I was incredibly proud to see how much victims valued the hard work of my staff - and many did not even know that we were a charity. It was very humbling.
Capitalism needs to be reconstructed or rather reconsidered in light of the successes it has had in the past, in order to ensure its future as the answer to the problems of the global economy today.
In Europe and Britain, if we are to accept the line from London that the UK is a political union of equals then the UK has to accept that it can only move so far and so fast as is agreed by all of its members. Isn't that the very essence of subsidiarity? The arguments for staying part of the EU - certainly with steps to make it more efficient and more responsive to the diverse needs of European regions - are more clear-cut here in Wales than as seen in England. On balance we in Wales would probably prefer to stay put.
There is a strong possibility that David Cameron, in one single, ill-considered, badly-timed and unnecessary speech, may have sown the seeds of his own downfall this week. And here's why.
Last week, lawyers for the police were partly successful in pushing a case concerning what has been described as the "sexual and psychological abuse of campaigners for social justice ... by undercover police officers" into a secret tribunal, from which little if any evidence of just how this was allowed to happen will emerge.
This is not a question of being pro-European or even Eurosceptic. This is simply about democracy. The people of this great nation have not had a say on Europe since 1975. Indeed, in 1975 we were given a retrospective referendum on our membership to the EEC.
The government has come under quite a bit of flack recently after expanding its startup loans scheme from 18 to 24-year-olds up to the age of 30. The expansion of the scheme is a clear signal of the government's ineptitude to secure enough applications for the original 18-24-age band.
The Algerian hostage crisis, which has unsurprisingly dominated the news agenda this week, might now be over, but there will be very few able to extract anything positive from the four-day standoff and its eventual messy, bloody and violent end. As I write, British officials are still desperately trying to establish the fate of the remaining UK hostages at the Algerian gas plant. Facts are still few and far between. The only absolute truth: lives have been lost, and no side is able to claim victory.
Like many nurses, I left the NHS because I found it practically impossible to be able to deliver a good standard of care due to what I call the 'constant revolution' within the health service.
So where does the consumer fit in when it comes to analysing the potential for change? For a start, we've pretty much given up on our politicians doing anything substantial about today's converging sustainability crises. It seems they'll only act when they're 'given permission' to act by others: by the private sector, for instance, or, occasionally, by voters.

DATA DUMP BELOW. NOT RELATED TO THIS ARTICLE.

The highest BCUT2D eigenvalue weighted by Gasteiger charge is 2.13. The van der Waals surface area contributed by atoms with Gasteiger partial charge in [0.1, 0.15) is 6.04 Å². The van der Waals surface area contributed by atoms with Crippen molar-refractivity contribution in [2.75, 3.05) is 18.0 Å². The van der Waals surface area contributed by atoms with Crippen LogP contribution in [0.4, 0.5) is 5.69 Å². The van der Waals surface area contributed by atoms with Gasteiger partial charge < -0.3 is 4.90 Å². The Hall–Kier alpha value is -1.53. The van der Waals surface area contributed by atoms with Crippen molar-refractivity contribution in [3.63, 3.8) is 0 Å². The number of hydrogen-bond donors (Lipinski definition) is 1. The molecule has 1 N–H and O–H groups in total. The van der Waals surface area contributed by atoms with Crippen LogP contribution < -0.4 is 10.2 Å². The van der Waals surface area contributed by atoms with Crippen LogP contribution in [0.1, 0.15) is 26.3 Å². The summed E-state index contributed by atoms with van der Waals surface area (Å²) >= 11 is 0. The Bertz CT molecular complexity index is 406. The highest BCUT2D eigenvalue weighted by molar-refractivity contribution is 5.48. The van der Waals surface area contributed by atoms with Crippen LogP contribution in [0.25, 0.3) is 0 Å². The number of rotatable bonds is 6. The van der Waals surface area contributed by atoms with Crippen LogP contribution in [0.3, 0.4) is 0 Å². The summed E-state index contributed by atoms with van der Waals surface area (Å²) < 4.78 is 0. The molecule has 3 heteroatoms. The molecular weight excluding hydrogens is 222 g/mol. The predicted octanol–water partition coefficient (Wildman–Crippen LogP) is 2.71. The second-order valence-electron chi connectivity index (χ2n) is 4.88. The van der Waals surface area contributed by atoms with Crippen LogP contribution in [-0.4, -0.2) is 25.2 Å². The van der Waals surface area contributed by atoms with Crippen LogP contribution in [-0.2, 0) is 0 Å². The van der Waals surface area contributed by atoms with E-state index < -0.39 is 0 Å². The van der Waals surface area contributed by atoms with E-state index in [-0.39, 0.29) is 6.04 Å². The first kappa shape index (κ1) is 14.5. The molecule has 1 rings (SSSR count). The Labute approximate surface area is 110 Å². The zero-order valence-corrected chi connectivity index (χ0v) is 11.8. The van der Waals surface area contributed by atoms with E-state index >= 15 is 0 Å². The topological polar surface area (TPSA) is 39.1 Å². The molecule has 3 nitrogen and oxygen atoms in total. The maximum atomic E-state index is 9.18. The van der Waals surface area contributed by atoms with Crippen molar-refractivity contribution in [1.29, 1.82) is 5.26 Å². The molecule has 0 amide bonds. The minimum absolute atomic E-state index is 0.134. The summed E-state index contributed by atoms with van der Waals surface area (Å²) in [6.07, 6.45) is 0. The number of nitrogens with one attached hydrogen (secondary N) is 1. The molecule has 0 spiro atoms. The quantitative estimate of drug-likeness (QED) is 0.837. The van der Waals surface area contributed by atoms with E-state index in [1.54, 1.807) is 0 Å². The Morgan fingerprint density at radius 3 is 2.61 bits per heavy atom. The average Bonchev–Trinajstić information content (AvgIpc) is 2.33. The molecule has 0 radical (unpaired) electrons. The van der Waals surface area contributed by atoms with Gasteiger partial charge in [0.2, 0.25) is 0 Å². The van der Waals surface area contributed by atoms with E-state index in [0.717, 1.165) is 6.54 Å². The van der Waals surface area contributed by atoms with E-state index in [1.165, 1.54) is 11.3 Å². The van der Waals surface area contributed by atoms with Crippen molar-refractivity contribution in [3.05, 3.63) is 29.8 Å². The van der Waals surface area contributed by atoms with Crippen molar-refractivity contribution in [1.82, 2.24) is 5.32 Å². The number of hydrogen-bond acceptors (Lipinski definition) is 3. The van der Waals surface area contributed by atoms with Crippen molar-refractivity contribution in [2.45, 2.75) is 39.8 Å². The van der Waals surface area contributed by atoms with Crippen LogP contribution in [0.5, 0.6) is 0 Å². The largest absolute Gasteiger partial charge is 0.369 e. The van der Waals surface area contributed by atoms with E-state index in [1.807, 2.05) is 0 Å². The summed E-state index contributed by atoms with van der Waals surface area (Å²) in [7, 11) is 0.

The government is failing to show the leadership we need. It talks about putting tax avoidance on the agenda of the G8 but is not coming forward with concrete proposals. And it is undermining the ability of HMRC to administer and collect the tax, by cutting its resources too far and too fast.
With yet more allegations of bullying and abuse in the armed forces, the time has come for the government to act on its promise to ensure that serving personnel are treated fairly and get access to the support they need when they leave active service.
So will the optimism that's been building up towards the end of 2012 be quashed in 2013 just as in previous years? We'll have to wait and see but since growth forecasts for 2013 have been slashed left, right and centre recovery looks like it'll be feeble at best.
That race is one from recession to recovery. It will be an urban recovery so it will be the best-equipped cities that are going to lead it. Liverpool has its Mayor in Joe Andersen and that fact alone makes him one of Labour's most powerful leaders and helps to differentiate the city.
Inflation is going to be a big story in 2013 worldwide but especially for the UK. While the Bank of England's asset purchase program isn't in itself inflationary, the devaluation of sterling is. Our largest import through 2013, because of the Bank's monetary policy, will be inflation.
I can understand why Cameron is in some ways reluctant to deal with Mr Farage. What the Ukip leader has been doing, very cleverly, is to move his party onto the ground left empty by the prime minister's push for the centre.